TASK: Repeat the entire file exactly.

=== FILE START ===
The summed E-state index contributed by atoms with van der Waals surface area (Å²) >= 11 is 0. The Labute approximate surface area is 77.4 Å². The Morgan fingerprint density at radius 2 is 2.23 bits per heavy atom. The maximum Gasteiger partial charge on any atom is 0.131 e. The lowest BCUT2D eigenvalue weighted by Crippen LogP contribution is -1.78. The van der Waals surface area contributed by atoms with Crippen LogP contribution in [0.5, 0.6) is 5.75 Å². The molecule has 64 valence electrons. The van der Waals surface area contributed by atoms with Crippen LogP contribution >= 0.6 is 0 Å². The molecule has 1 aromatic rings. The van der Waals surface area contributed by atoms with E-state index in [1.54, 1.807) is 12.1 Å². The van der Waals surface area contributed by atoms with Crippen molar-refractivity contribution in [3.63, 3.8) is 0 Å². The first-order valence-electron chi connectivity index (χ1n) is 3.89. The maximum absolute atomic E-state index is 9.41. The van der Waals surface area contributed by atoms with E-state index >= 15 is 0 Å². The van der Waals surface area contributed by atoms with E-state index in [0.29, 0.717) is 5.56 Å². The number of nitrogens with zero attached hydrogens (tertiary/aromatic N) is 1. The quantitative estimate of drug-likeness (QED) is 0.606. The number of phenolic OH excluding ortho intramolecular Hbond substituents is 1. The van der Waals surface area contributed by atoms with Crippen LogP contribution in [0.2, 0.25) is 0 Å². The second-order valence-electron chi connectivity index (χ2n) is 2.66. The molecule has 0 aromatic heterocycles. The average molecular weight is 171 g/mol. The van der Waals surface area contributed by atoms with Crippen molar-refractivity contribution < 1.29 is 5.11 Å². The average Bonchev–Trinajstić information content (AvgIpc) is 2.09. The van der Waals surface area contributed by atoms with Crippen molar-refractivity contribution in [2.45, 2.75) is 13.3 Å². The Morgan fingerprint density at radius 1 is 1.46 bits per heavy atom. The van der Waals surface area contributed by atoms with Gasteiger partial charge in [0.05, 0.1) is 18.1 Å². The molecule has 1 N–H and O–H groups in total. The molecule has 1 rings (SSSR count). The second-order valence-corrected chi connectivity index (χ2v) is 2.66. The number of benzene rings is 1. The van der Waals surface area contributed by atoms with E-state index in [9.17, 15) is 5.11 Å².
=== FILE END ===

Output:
The summed E-state index contributed by atoms with van der Waals surface area (Å²) >= 11 is 0. The Labute approximate surface area is 77.4 Å². The Morgan fingerprint density at radius 2 is 2.23 bits per heavy atom. The maximum Gasteiger partial charge on any atom is 0.131 e. The lowest BCUT2D eigenvalue weighted by Crippen LogP contribution is -1.78. The van der Waals surface area contributed by atoms with Crippen LogP contribution in [0.5, 0.6) is 5.75 Å². The molecule has 64 valence electrons. The van der Waals surface area contributed by atoms with Crippen LogP contribution >= 0.6 is 0 Å². The molecule has 1 aromatic rings. The van der Waals surface area contributed by atoms with E-state index in [1.54, 1.807) is 12.1 Å². The van der Waals surface area contributed by atoms with Crippen molar-refractivity contribution in [3.63, 3.8) is 0 Å². The first-order valence-electron chi connectivity index (χ1n) is 3.89. The maximum absolute atomic E-state index is 9.41. The van der Waals surface area contributed by atoms with E-state index >= 15 is 0 Å². The van der Waals surface area contributed by atoms with E-state index in [0.29, 0.717) is 5.56 Å². The number of nitrogens with zero attached hydrogens (tertiary/aromatic N) is 1. The quantitative estimate of drug-likeness (QED) is 0.606. The number of phenolic OH excluding ortho intramolecular Hbond substituents is 1. The van der Waals surface area contributed by atoms with Crippen LogP contribution in [0.2, 0.25) is 0 Å². The second-order valence-electron chi connectivity index (χ2n) is 2.66. The molecule has 0 aromatic heterocycles. The average molecular weight is 171 g/mol. The van der Waals surface area contributed by atoms with Crippen molar-refractivity contribution < 1.29 is 5.11 Å². The average Bonchev–Trinajstić information content (AvgIpc) is 2.09. The van der Waals surface area contributed by atoms with Crippen molar-refractivity contribution in [2.45, 2.75) is 13.3 Å². The Morgan fingerprint density at radius 1 is 1.46 bits per heavy atom. The van der Waals surface area contributed by atoms with Gasteiger partial charge in [0.05, 0.1) is 18.1 Å². The molecule has 1 N–H and O–H groups in total. The molecule has 1 rings (SSSR count). The second-order valence-corrected chi connectivity index (χ2v) is 2.66. The number of benzene rings is 1. The van der Waals surface area contributed by atoms with E-state index in [9.17, 15) is 5.11 Å².